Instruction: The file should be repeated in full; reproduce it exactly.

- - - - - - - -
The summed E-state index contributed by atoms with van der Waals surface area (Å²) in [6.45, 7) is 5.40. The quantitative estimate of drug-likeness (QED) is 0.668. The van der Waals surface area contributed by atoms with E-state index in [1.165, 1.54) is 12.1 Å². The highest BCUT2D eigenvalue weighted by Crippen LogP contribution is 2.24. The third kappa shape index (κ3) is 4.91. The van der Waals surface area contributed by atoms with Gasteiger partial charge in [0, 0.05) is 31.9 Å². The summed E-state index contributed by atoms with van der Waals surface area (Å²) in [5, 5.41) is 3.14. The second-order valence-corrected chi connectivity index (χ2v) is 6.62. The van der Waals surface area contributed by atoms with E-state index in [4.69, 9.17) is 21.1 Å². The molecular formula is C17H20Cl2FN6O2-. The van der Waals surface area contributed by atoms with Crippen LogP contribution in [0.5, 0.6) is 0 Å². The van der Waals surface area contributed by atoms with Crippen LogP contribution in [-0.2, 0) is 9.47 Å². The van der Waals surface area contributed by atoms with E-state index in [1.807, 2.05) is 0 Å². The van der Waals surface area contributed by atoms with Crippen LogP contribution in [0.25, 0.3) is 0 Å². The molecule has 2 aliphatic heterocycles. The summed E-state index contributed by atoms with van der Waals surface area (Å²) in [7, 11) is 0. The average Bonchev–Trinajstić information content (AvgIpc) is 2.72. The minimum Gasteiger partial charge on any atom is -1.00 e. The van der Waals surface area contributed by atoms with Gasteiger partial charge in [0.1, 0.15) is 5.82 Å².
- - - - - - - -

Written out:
The summed E-state index contributed by atoms with van der Waals surface area (Å²) in [6.45, 7) is 5.40. The quantitative estimate of drug-likeness (QED) is 0.668. The van der Waals surface area contributed by atoms with E-state index in [1.165, 1.54) is 12.1 Å². The highest BCUT2D eigenvalue weighted by Crippen LogP contribution is 2.24. The third kappa shape index (κ3) is 4.91. The van der Waals surface area contributed by atoms with Gasteiger partial charge in [0, 0.05) is 31.9 Å². The summed E-state index contributed by atoms with van der Waals surface area (Å²) in [5, 5.41) is 3.14. The second-order valence-corrected chi connectivity index (χ2v) is 6.62. The van der Waals surface area contributed by atoms with E-state index in [4.69, 9.17) is 21.1 Å². The molecular formula is C17H20Cl2FN6O2-. The van der Waals surface area contributed by atoms with Crippen LogP contribution in [0.5, 0.6) is 0 Å². The van der Waals surface area contributed by atoms with Crippen LogP contribution in [-0.2, 0) is 9.47 Å². The van der Waals surface area contributed by atoms with E-state index in [1.807, 2.05) is 0 Å². The van der Waals surface area contributed by atoms with Crippen LogP contribution in [0.25, 0.3) is 0 Å². The molecule has 2 aliphatic heterocycles. The summed E-state index contributed by atoms with van der Waals surface area (Å²) in [7, 11) is 0. The average Bonchev–Trinajstić information content (AvgIpc) is 2.72. The minimum Gasteiger partial charge on any atom is -1.00 e. The van der Waals surface area contributed by atoms with Gasteiger partial charge in [0.1, 0.15) is 5.82 Å².